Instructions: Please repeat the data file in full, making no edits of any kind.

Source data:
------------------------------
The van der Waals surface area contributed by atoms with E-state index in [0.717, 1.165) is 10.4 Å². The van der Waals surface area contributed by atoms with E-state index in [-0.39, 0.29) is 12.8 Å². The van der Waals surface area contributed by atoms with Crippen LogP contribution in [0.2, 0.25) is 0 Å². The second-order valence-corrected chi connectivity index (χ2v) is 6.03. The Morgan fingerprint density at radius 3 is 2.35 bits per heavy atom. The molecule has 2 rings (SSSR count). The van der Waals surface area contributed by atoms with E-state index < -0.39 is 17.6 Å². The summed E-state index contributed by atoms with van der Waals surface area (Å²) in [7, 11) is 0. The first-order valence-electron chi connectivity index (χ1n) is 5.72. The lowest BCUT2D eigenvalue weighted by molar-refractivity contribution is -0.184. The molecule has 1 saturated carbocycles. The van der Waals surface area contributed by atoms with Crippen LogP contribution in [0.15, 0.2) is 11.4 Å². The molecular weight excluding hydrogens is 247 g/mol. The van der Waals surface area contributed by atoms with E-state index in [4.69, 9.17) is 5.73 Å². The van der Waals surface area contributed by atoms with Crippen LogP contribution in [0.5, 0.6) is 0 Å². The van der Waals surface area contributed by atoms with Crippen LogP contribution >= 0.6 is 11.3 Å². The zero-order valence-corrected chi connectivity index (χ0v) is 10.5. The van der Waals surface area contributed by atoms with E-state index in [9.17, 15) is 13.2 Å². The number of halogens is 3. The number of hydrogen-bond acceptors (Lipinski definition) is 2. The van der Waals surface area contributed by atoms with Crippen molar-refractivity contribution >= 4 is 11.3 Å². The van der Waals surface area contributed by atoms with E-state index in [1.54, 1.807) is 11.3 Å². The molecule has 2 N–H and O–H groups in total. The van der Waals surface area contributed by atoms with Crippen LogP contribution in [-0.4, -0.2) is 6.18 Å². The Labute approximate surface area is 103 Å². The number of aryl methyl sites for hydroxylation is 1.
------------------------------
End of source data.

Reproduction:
The van der Waals surface area contributed by atoms with E-state index in [0.717, 1.165) is 10.4 Å². The van der Waals surface area contributed by atoms with E-state index in [-0.39, 0.29) is 12.8 Å². The van der Waals surface area contributed by atoms with Crippen LogP contribution in [0.2, 0.25) is 0 Å². The second-order valence-corrected chi connectivity index (χ2v) is 6.03. The Morgan fingerprint density at radius 3 is 2.35 bits per heavy atom. The molecule has 2 rings (SSSR count). The van der Waals surface area contributed by atoms with E-state index < -0.39 is 17.6 Å². The summed E-state index contributed by atoms with van der Waals surface area (Å²) in [7, 11) is 0. The first-order valence-electron chi connectivity index (χ1n) is 5.72. The lowest BCUT2D eigenvalue weighted by molar-refractivity contribution is -0.184. The molecule has 1 saturated carbocycles. The van der Waals surface area contributed by atoms with Crippen LogP contribution in [0.15, 0.2) is 11.4 Å². The molecular weight excluding hydrogens is 247 g/mol. The van der Waals surface area contributed by atoms with E-state index in [4.69, 9.17) is 5.73 Å². The van der Waals surface area contributed by atoms with Crippen LogP contribution in [0.5, 0.6) is 0 Å². The van der Waals surface area contributed by atoms with Crippen LogP contribution >= 0.6 is 11.3 Å². The zero-order valence-corrected chi connectivity index (χ0v) is 10.5. The van der Waals surface area contributed by atoms with E-state index in [9.17, 15) is 13.2 Å². The number of halogens is 3. The number of hydrogen-bond acceptors (Lipinski definition) is 2. The van der Waals surface area contributed by atoms with Crippen molar-refractivity contribution >= 4 is 11.3 Å². The van der Waals surface area contributed by atoms with E-state index in [1.54, 1.807) is 11.3 Å². The molecule has 2 N–H and O–H groups in total. The van der Waals surface area contributed by atoms with Crippen LogP contribution in [-0.4, -0.2) is 6.18 Å². The Labute approximate surface area is 103 Å². The number of aryl methyl sites for hydroxylation is 1.